Colourants most often used are carmine, curcumin, paprika and spirulina extracts, and vegetable carbon black.

Modern Variations

While the traditional method of crafting sugar mice remains popular, modern variations have also emerged. Creative bakers and confectioners now experiment with different flavours, colours, and even incorporate various textures to add a contemporary twist to this classic treat. 

Some may choose to infuse the sugar with flavours like vanilla or peppermint, while others explore the use of natural food dyes for a vibrant and eye-catching appeal. Pink and white chocolate mice are also a popular alternative.

Make Your Own Sugar Mice (recipe)

Sugar mice are a delightful and nostalgic traditional British treat, especially during the holiday season. They're really pretty simple to make, requiring very few ingredients. Here's a simple recipe to make your own, home-made sugar mice...


  • 1 cup granulated sugar
  • 1/3 cup water
  • 1/4 teaspoon cream of tartar
  • 1/2 teaspoon vanilla extract
  • Slivered almonds or chocolate sprinkles for tails
  • Food colouring (optional)
  • Small decorative items for eyes (e.g., mini chocolate chips)


  1. Prepare a baking sheet: Line a baking sheet with parchment paper or a silicone baking mat.
  2. Combine sugar, water, and cream of tartar: In a small saucepan, combine the granulated sugar, water, and cream of tartar. Heat over medium heat, stirring constantly, until the sugar dissolves.
  3. Bring to a boil: Once the sugar has dissolved, stop stirring and allow the mixture to come to a boil. Use a candy thermometer to monitor the temperature. Cook the sugar syrup until it reaches the soft-ball stage, which is around 240°F (116°C).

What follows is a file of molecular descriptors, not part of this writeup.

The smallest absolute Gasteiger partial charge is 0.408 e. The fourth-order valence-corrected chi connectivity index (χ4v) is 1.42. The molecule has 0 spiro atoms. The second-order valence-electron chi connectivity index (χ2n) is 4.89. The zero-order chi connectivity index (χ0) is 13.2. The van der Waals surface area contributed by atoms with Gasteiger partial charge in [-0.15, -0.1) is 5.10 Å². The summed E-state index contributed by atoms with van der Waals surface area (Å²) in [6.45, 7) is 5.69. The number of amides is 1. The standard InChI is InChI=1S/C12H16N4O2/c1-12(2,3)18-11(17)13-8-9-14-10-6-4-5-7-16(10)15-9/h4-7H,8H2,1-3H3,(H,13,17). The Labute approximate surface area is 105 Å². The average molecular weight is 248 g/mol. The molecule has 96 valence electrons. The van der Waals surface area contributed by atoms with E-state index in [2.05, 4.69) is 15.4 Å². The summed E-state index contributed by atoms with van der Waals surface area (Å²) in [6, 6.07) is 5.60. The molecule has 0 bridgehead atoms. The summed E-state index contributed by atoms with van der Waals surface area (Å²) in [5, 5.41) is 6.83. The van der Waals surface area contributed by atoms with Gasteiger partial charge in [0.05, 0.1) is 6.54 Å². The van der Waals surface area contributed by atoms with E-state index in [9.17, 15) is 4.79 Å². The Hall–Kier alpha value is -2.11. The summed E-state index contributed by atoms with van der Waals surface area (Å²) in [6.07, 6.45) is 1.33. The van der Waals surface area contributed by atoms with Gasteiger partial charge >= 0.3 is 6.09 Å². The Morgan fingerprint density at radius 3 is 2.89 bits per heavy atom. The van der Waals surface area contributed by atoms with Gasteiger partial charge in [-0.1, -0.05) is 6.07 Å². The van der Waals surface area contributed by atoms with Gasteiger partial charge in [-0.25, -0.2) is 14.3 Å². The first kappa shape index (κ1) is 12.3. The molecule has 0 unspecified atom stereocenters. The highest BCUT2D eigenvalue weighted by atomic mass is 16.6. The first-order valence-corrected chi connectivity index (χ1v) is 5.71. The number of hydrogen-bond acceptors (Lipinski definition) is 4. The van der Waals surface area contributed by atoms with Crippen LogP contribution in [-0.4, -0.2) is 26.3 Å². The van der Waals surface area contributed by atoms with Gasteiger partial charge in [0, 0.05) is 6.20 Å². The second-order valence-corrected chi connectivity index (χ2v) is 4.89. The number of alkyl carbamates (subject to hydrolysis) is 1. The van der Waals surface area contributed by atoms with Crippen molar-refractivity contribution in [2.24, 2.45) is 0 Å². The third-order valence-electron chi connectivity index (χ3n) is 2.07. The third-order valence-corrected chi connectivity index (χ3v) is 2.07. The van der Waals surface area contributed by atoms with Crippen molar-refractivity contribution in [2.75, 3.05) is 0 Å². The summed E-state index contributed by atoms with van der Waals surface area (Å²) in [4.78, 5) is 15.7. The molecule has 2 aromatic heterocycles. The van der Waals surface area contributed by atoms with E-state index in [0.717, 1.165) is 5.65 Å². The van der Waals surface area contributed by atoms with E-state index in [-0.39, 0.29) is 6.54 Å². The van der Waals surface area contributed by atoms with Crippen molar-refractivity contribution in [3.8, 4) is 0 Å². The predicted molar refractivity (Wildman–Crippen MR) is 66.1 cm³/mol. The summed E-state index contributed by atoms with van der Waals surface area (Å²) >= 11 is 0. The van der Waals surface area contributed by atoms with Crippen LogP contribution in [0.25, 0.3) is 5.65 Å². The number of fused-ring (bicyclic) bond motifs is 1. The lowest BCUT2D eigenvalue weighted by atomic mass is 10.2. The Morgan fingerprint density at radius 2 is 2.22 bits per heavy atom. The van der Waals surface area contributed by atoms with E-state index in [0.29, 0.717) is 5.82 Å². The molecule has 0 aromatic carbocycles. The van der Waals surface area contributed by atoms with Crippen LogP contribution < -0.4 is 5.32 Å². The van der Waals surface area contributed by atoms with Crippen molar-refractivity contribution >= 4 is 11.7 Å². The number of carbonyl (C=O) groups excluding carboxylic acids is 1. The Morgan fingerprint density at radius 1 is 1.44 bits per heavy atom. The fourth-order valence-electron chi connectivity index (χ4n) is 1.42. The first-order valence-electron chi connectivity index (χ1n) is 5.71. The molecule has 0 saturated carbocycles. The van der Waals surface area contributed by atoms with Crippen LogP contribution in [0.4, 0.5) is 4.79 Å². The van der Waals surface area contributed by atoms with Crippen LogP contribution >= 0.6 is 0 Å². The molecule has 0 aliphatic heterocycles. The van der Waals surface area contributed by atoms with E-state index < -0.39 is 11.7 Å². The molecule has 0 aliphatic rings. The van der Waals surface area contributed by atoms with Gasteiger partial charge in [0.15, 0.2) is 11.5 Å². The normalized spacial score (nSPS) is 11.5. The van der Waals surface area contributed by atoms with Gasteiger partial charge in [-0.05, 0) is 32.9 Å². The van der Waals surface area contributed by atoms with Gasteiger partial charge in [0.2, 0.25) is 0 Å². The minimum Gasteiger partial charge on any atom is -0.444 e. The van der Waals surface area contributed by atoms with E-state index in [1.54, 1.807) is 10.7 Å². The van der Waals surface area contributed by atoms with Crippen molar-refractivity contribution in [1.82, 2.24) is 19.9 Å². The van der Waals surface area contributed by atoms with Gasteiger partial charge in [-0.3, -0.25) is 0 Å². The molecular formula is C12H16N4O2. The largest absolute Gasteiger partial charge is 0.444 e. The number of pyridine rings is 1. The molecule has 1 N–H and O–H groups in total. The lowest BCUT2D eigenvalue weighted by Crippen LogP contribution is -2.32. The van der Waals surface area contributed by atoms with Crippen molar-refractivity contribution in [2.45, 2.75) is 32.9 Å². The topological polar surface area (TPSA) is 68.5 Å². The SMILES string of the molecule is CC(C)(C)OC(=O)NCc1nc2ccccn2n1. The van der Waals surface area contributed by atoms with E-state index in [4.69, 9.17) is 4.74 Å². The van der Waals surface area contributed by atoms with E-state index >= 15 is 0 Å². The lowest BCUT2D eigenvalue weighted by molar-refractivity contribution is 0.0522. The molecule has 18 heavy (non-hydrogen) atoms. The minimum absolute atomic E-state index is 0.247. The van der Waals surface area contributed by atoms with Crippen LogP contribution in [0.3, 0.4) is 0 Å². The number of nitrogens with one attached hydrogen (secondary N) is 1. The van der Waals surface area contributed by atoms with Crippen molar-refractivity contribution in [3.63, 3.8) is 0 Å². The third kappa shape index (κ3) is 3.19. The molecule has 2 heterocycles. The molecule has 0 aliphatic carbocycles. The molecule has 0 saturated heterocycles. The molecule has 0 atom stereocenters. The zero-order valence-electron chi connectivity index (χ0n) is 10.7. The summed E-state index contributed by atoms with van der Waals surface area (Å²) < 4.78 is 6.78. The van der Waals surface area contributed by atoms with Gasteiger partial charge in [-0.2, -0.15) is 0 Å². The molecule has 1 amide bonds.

4. Cool the sugar mixture: Remove the saucepan from the heat and let the sugar mixture cool for a couple of minutes. Add the vanilla extract and, if desired, a few drops of food colouring. Stir gently to incorporate.
  5. Shape the sugar mice: With clean hands, take small portions of the sugar mixture and shape them into oval or mouse-shaped figures. Place them on the prepared baking sheet, leaving enough space between each mouse. Alternatively, place the mixture into a food-safe, non-stick, flexible silicone mould.
  6. Add tails and eyes: Insert slivered almonds or chocolate sprinkles into the wider end of each sugar mouse to create tails. If you like, add mini chocolate chips or other small decorative items for eyes.
  7. Let them set: Allow the sugar mice to cool and harden at room temperature. This may take a couple of hours.
  8. Store: Once the sugar mice are completely set, store them in an airtight container at room temperature.

Regarding the tails, if you use a silicone mould, they usually have a tail indentation built into them.

Enjoy these sweet and whimsical sugar mice! They make for a charming addition to holiday gatherings or as a homemade gift. 

We hope you found our article about the Sugar Mice history informative. You may also like our post The Story Behind The Candy Cane